I’ve also had no issues with the Bookmarks so far.

    The font thing is weird, and I know what you mean about the blurriness. . It is almost as if the page is being rendered as an image, in some ways. I noticed that when I look at Flickr pages and I move the Window around, the images become corrupted. Holding down the middle mouse / Trackpoint button for scrolling doesn’t work either. Well – it’s a beta.

    One funky thing is that text input boxes on forms have a little resize box in Safari. That’s neat.

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  5. With regard to the washed out colour – I always covert my stuff to the srgb colour space before putting them on Flickr or the web generally. That’s the default colour space for applications and systems that don’t do colour management so it will look good on Firefox, etc.

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  6. I spotted the font stuff as soon as I tried it. Horrid.

    Scoble claims this proves Microsoft ClearType is superior to Apple’s anti-aliasing technology šŸ™‚

    Apparently Safari on Windows is also riddled with security holes. What fun.

    I’ve downloaded it but think I’ll be steering clear until the next drop šŸ™‚

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  7. Well apart from anything else it’ll make web development easier as you can test for Safari without having to use another machine.

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  8. @ids – I’ve tried sRGB and always export my images from RAW in Lightroom in that colour space. As I’ve mentioned before, that is not a complete solution, unfortunately šŸ˜¦

    @gendal Where did you hear about the security holes? Link?

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  9. @andy: re security holes: http://apple.slashdot.org/article.pl?sid=07/06/12/0120230

    @darren: or it gives you _another_ platform and OS combination to test.

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  10. Sorry Andy…. should have provided a link.

    @nick – thanks.

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  11. How interesting. I just did a comparison between browsers using one of my photos on Flickr and found much the same as you.

    On OS X running on the MBP there was a significant difference between Firefox and Safari. The Safari version was more saturated, with much more accurate colours. Then I compared IE6, Firefox, and Safari on Windows and they all looked much the same.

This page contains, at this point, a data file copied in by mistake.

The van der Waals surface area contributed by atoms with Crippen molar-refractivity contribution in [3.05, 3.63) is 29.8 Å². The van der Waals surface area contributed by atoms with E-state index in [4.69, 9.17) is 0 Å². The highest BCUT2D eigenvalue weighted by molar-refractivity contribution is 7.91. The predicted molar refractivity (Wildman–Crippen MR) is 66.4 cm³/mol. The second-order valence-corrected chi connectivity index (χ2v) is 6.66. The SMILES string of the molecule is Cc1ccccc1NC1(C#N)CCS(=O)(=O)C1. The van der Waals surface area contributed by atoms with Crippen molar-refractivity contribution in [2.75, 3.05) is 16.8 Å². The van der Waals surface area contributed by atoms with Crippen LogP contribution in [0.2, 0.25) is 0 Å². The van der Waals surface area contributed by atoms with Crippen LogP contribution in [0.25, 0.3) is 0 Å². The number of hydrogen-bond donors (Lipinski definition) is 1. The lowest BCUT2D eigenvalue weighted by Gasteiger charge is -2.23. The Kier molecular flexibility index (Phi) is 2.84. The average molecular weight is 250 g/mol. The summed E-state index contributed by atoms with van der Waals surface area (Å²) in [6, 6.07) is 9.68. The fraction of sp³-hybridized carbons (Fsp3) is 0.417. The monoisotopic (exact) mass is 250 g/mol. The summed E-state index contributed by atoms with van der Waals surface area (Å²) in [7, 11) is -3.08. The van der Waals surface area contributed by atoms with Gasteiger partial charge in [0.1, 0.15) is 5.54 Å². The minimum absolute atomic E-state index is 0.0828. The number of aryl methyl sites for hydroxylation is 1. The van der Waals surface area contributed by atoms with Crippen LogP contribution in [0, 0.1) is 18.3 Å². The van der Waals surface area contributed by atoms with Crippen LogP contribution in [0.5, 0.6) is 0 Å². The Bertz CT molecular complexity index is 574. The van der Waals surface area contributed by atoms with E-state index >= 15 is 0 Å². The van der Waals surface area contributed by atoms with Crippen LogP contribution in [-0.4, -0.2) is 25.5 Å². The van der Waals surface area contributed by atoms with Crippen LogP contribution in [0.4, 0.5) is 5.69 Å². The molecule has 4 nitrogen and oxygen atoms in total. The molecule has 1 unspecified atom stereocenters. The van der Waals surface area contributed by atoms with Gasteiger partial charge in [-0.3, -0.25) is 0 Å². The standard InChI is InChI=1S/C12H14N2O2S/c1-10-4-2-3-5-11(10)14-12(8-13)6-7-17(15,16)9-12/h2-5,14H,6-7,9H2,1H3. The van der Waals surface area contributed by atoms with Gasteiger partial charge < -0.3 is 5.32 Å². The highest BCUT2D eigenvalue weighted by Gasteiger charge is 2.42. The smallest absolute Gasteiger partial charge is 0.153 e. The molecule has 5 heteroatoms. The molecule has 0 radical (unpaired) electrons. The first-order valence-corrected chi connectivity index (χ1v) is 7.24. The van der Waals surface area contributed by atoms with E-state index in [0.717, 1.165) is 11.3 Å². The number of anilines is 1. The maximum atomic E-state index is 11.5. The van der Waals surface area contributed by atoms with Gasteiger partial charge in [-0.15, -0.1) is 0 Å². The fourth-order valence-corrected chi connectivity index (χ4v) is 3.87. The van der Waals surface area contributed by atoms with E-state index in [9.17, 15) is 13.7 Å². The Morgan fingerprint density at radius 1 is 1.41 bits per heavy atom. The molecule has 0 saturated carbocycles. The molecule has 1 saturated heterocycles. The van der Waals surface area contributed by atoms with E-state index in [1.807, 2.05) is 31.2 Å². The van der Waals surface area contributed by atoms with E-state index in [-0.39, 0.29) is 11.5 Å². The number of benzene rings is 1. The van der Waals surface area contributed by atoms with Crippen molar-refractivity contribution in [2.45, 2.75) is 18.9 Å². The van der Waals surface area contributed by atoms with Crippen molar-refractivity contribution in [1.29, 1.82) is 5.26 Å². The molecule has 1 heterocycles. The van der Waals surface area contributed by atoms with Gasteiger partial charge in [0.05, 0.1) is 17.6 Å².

I also tried to compare between OS X and Windows, but sadly I think I was comparing the MBP’s display to that of my Thinkpad, which didn’t really come out in favour of the latter.

    All of which supports what you were saying above. Serves me right for only ever visiting Flickr on OS X / Safari. It turns out I’m viewing the world through tinted spectacles – or Windows or Firefox users are. But then you start to sink in a sea of relativism.

    Is it more important to be right or to be popular?

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  12. James Taylor

    Ok, a bit of a tangent, and not exactly ideal for photos, but…

    I’m still an Opera fan, which means I’m now very excited about browsing the web on a wii.

    So now when people tell me a page is fine if only I used IE/Firefox/Safari I can wander off muttering, well it won’t work on all those wiis then šŸ™‚

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  13. The other problem Safari has is that it now has a bad reputation on Windows. Slowness (20 seconds to load Gmail?), stalls (in the middle of loading pages), security flaws (lots of). This is without a doubt the worst browser ever released for Windows – yes, including the infamous IE6. Apple has just shot itself in the foot!

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  14. I use lots of extensions in FF, and it definitely has memory leaks. FasterFox has a “clear cache” option, but doesn’t free up much memory at all, and with 10 tabs open, FF on my machine can easily be between 200 and 450MB of memory, which goes down to 100 if I restart (and it reopens the tabs i had open).

    I am using Safari on my xp notebook right now, and it’s ok, but not very customizable, and um, NO extensions? I’ll try back in 6 months and see if anything has improved. Until, then, I’ll suffer with FF and it’s memory leaks.